Bush's Deregulation Plans for Financial Markets Unveiled

Article excerpt

WASHINGTON (AP) _ The Bush administration on Tuesday announced another package of plans to reduce red tape in the financial markets in its election year push to ease regulations.

As it has with agriculture, pharmaceuticals, banking and the environment, the White House rolled out a series of proposals to streamline regulations for Wall Street and commodities futures markets.

Both the Securities and Exchange Commission, which oversees stocks and bonds, and the Commodity Futures Trading Commission, which oversees futures contracts, presented their plans to meet President Bush's call for a review of unnecessary and expensive regulations.

Their proposals, many of them previously announced, included reducing the amount of information to be supplied to the largest and most sophisticated of investors in commodity futures. The information is required for smaller investors.

Another proposal would lower the threshold for filing simpler _ and cheaper _ SEC disclosure forms available to small companies.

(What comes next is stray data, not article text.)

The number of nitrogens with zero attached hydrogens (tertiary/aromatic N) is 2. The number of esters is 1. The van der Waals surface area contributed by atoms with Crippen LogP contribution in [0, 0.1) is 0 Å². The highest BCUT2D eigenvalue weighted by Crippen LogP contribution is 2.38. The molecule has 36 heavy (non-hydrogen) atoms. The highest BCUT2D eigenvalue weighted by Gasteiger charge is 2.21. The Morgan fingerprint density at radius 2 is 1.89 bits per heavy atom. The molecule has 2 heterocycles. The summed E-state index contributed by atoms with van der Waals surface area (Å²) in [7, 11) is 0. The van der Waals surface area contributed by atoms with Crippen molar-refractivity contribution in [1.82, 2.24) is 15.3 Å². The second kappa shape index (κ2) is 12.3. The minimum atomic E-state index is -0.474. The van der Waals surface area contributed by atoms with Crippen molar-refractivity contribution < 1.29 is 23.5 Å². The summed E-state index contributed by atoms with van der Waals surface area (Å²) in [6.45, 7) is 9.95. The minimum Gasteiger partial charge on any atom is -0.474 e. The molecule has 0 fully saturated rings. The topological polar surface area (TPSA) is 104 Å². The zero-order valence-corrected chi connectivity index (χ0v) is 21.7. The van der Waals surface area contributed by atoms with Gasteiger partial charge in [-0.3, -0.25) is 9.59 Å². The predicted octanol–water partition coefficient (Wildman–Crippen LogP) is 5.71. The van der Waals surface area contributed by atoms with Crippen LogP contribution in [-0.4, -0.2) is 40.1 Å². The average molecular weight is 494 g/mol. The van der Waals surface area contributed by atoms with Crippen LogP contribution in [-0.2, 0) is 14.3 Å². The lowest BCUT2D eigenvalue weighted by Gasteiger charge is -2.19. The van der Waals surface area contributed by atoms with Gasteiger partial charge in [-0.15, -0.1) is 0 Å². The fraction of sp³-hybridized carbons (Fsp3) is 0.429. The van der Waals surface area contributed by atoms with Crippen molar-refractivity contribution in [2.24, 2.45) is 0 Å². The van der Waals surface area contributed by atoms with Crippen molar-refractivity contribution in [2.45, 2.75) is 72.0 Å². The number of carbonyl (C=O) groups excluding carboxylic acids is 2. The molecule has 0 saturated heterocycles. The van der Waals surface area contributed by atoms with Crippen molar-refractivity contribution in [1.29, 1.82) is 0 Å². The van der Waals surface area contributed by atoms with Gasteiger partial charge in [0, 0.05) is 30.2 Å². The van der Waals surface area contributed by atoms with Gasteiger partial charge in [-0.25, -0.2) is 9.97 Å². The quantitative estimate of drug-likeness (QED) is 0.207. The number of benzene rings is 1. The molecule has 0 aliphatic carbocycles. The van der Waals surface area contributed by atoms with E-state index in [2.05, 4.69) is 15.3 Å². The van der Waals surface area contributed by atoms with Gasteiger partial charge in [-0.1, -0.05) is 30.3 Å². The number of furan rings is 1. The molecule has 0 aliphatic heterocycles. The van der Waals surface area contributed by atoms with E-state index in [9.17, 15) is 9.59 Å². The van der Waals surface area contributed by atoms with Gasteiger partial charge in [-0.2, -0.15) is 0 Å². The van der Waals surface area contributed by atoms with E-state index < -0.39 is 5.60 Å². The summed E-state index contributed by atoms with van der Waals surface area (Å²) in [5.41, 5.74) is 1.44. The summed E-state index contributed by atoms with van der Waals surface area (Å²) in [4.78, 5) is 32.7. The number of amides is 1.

Regulators said the deregulation would not endanger investors' access to information, CFTC Chairman Wendy Gramm said.

She said the emphasis would be on supplying "useful information rather than just this kind of eye-glazing stuff."

"We are not proposing to reduce disclosure to investors in a meaningful way," said SEC Chairman Richard Breeden, adding "We believe very strongly in the central role of disclosure to inform investors so they can select securities that they might be purchasing."

The proposed changes were heralded by Vice President Dan Quayle in a briefing at the Old Executive Office Building for industry leaders and government officials.

"`Many regulations are necessary but many are not. …